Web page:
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Torres del Paine

sunny 21 °C

Alrighty, I'm getting into seriously touristic stuff now. From Punta Arenas to Puerto Natales is a fairly short bus ride of three hours. Puerto Natales is a small, pleasant town on the Last Hope Fjord - it is called that because of Magellan's efforts to find a sea passage. Southern Chile has lots of glaciers and mountains, which have left many long stretches of water but few actual channels that pass all the way out to the sea. So the Last Hope was his last chance before giving up - of course, he then went on and found the Magellan channel anyway.

Once again I struck gold with my lodgings. The Casa Cecilia is an upmarket guesthouse within a couple of minutes from the centre of town, with a very useful (ie it had cold beer) hole in the wall convenience store across the road. The fellow running it seemed to be a mine of information about the area, so I pumped him for information about trips to Torres del Paine. I took a walk around town - it didn't take long, because it only has a couple of main streets and a very nice waterfront.


I was only here for one reason: to see something of Torres del Paine, and my man in the guesthouse had told me there are two main ways of seeing it - by bus, which will get you pretty close, or there's a boat trip which won't get you quite so close, but will be much more of an adventure than a scummy old bus. So that's what I did, which involved a fairly early start, down at the pier. First we went 54 miles up the Last Hope in a catamaran, where we saw lots and lots of mountains and several glaciers, waterfalls and the like. Very beautiful - like parts of New Zealand, but on a bigger scale. I did have photos, but they've gone (the photos on this and the next post are a little bit, um, borrowed). One surprising thing about this part of the trip was the awful food - pre-packaged, processed junk.


At the end of the catamaran trip, we had a bit of a hike to see a particular glacier, I think it might have been the Grey Glacier


then I dressed up like a bloody astronaut (it was a full body flotation suit), clambered into a zodiac and went up the fjord for another couple of hours, so that we could get a good look at Torres del Paine - these giant granite mountains. The flotation suits seemed a bit of an overkill, as there was never even the remotest bit of roughness in the water. At one stage, there was a bit of a waterfall, which we couldn't go up in the zodiac (obviously) so we had to abandon ship and trudge up and over a small hill. This wouldn't normally be a problem, but I was still dressed like an astronaut at the time, so it was less than pleasant.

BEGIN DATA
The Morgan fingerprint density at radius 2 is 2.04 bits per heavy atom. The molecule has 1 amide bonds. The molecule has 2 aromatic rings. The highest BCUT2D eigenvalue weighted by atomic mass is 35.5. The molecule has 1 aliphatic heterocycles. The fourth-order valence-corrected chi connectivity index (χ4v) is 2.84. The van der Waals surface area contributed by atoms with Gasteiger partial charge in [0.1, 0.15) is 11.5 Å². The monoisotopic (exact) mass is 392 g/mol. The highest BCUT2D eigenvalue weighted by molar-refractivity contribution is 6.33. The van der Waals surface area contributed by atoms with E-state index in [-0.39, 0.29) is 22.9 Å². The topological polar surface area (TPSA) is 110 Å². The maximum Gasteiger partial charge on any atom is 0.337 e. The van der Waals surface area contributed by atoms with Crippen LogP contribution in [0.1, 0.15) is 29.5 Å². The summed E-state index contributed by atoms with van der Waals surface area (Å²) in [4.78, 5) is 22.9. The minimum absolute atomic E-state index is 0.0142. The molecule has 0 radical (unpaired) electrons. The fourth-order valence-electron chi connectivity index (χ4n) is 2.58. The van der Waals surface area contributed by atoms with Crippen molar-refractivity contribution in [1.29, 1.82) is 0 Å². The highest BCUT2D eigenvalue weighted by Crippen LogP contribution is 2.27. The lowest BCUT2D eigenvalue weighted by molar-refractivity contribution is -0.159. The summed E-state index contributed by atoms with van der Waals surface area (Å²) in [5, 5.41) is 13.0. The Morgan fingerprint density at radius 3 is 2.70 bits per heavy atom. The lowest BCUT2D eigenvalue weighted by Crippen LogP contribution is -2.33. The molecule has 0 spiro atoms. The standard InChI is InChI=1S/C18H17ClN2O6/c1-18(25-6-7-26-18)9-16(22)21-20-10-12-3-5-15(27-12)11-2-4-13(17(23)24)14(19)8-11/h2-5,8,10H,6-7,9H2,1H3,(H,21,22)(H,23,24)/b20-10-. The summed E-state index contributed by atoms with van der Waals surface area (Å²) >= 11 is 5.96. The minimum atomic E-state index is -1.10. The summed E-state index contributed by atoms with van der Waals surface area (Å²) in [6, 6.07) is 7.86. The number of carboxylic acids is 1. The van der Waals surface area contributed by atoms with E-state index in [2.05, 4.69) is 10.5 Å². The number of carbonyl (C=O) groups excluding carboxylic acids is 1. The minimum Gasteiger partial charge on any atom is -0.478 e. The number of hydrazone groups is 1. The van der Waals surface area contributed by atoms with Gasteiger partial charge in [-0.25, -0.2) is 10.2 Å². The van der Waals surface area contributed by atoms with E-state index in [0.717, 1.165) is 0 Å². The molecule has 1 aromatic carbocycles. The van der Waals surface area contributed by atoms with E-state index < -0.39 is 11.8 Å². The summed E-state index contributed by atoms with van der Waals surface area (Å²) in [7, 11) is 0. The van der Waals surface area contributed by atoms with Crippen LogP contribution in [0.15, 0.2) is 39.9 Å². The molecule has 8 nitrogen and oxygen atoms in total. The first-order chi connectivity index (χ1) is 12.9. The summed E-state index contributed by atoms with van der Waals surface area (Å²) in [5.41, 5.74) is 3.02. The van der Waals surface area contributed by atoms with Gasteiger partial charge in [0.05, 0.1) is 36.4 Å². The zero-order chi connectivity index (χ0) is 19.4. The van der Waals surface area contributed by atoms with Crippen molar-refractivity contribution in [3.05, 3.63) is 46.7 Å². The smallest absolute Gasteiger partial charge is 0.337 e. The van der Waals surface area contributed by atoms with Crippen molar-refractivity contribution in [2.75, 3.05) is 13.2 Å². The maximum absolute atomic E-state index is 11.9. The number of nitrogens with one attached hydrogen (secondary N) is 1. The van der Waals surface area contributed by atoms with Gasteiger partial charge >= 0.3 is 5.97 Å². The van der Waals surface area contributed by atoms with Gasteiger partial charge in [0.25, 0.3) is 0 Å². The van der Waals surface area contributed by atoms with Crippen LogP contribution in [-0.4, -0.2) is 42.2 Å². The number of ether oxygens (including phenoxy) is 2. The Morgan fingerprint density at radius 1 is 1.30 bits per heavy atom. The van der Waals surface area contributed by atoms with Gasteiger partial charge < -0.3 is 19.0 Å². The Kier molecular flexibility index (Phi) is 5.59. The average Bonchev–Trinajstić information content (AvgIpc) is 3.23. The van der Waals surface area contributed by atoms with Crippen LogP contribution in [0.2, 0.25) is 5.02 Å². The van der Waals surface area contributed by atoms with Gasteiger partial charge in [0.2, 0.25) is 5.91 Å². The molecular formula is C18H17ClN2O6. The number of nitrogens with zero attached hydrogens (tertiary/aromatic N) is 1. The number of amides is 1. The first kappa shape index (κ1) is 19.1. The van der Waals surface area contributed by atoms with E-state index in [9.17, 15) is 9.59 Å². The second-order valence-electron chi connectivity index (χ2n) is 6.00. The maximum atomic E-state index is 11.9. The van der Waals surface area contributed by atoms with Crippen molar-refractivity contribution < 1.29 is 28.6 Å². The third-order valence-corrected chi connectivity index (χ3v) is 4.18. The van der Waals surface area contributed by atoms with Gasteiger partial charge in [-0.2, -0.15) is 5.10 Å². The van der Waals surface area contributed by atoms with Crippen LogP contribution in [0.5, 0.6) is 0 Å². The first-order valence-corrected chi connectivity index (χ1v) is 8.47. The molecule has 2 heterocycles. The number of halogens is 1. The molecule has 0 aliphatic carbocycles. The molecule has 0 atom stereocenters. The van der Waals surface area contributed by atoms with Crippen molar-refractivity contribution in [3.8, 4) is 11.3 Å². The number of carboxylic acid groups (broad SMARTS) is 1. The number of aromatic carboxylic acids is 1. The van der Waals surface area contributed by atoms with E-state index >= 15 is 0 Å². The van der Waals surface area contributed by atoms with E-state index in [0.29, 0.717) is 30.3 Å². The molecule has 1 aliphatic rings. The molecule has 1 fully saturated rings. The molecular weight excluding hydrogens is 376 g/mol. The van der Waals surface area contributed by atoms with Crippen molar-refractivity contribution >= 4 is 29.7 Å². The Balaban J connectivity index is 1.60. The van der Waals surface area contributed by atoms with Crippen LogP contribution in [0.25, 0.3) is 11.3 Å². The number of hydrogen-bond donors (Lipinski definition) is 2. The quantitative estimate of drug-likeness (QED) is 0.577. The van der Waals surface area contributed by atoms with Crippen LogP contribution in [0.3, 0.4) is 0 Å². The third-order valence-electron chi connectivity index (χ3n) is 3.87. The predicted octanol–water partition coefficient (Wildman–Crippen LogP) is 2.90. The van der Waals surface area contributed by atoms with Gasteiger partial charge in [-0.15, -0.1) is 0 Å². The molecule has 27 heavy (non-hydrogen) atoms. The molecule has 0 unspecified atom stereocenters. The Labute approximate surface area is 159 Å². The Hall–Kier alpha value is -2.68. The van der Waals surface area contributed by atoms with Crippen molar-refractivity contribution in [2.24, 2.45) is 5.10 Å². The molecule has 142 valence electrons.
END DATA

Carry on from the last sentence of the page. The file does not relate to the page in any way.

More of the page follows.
In this last phase, in the zodiacs, there were only 16 of us - three groups (British, Icelandic and Japanese) plus two of us flying solo. Oddly enough, I felt most akin to the Japanese group - they were a bit older then me (apart from one weird guy who never spoke), but took such an active interest in everything and seemed like such nice people that I grew very fond of them (no English spoken, of course). I found it charming that they all got a bit freaked when the boat driver started doing wheelies, so gave them a big smile and they laughed. Their tour leader helped with my fondness - in the catamaran, I had been sitting a couple of tables away from her, and got a bit captivated by her evident character and humour. Then when she got into guide mode, she got quite peremptory - bossed me a couple of times. We finished the tour with a late lunch (roast mutton and potatoes - very kiwi) and a dusty minvan ride for 150 km back to town.

I'd had enough of the Chilean diet, so for dinner thought I'd try the African restaurant in town - turns out that there was very little African to it at all, so I had yet another dinner of salmon (this time with a nice rice curry dish). It was very good, but the thing that put me off my meal was my neighbour - he was one of those very dark, very angry Irishmen you sometimes come across, who had a litany of bitter complaint for his companion, and was pretty much rude to everything she said. Not cool.

I had half a day to kill the next day before my bus and Puerto Natales is a small place, so I had little to do but sit in the sun in the central plaza, reading Chatwin's In Patagonia. I didn't get much of a sense of the place, but of its people and their stories.

Posted by NZBarry 01:46 Archived in Argentina

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